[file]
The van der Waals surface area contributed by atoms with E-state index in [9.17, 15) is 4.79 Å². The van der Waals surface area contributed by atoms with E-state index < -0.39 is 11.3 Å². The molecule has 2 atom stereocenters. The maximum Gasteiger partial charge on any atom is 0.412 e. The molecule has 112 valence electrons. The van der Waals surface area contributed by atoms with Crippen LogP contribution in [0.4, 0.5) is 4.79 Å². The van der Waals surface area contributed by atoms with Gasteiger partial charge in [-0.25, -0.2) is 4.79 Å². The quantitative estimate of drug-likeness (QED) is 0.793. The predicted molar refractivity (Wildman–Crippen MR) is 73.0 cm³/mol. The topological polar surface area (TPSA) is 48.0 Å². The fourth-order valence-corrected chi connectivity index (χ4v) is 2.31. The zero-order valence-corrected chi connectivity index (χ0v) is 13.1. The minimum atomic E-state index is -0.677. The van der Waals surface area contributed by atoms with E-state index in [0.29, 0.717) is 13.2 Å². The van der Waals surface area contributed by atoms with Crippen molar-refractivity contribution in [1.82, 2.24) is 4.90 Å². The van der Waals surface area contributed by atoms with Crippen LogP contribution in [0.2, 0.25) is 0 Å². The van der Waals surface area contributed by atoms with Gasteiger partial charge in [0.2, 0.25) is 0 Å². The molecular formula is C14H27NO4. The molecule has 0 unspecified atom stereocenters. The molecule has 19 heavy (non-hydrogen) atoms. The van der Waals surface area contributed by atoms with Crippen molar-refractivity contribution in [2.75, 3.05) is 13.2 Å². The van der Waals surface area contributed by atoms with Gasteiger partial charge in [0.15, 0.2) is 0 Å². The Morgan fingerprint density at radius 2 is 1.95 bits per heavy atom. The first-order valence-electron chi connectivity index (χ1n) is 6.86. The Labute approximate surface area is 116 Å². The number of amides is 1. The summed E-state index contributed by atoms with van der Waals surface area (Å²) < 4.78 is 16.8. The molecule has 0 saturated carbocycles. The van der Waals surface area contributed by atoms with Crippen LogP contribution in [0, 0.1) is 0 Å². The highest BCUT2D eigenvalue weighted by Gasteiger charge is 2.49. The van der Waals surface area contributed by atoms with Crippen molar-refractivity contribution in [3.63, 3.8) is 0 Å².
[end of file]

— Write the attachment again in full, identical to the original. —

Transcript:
The van der Waals surface area contributed by atoms with E-state index in [9.17, 15) is 4.79 Å². The van der Waals surface area contributed by atoms with E-state index < -0.39 is 11.3 Å². The molecule has 2 atom stereocenters. The maximum Gasteiger partial charge on any atom is 0.412 e. The molecule has 112 valence electrons. The van der Waals surface area contributed by atoms with Crippen LogP contribution in [0.4, 0.5) is 4.79 Å². The van der Waals surface area contributed by atoms with Gasteiger partial charge in [-0.25, -0.2) is 4.79 Å². The quantitative estimate of drug-likeness (QED) is 0.793. The predicted molar refractivity (Wildman–Crippen MR) is 73.0 cm³/mol. The topological polar surface area (TPSA) is 48.0 Å². The fourth-order valence-corrected chi connectivity index (χ4v) is 2.31. The zero-order valence-corrected chi connectivity index (χ0v) is 13.1. The minimum atomic E-state index is -0.677. The van der Waals surface area contributed by atoms with E-state index in [0.29, 0.717) is 13.2 Å². The van der Waals surface area contributed by atoms with Crippen molar-refractivity contribution in [1.82, 2.24) is 4.90 Å². The van der Waals surface area contributed by atoms with Crippen LogP contribution in [0.2, 0.25) is 0 Å². The van der Waals surface area contributed by atoms with Gasteiger partial charge in [0.2, 0.25) is 0 Å². The molecular formula is C14H27NO4. The molecule has 0 unspecified atom stereocenters. The molecule has 19 heavy (non-hydrogen) atoms. The van der Waals surface area contributed by atoms with Crippen molar-refractivity contribution in [2.75, 3.05) is 13.2 Å². The van der Waals surface area contributed by atoms with Gasteiger partial charge in [0.15, 0.2) is 0 Å². The Morgan fingerprint density at radius 2 is 1.95 bits per heavy atom. The first-order valence-electron chi connectivity index (χ1n) is 6.86. The Labute approximate surface area is 116 Å². The number of amides is 1. The summed E-state index contributed by atoms with van der Waals surface area (Å²) < 4.78 is 16.8. The molecule has 0 saturated carbocycles. The van der Waals surface area contributed by atoms with Crippen LogP contribution in [0, 0.1) is 0 Å². The highest BCUT2D eigenvalue weighted by Gasteiger charge is 2.49. The van der Waals surface area contributed by atoms with Crippen molar-refractivity contribution in [3.63, 3.8) is 0 Å².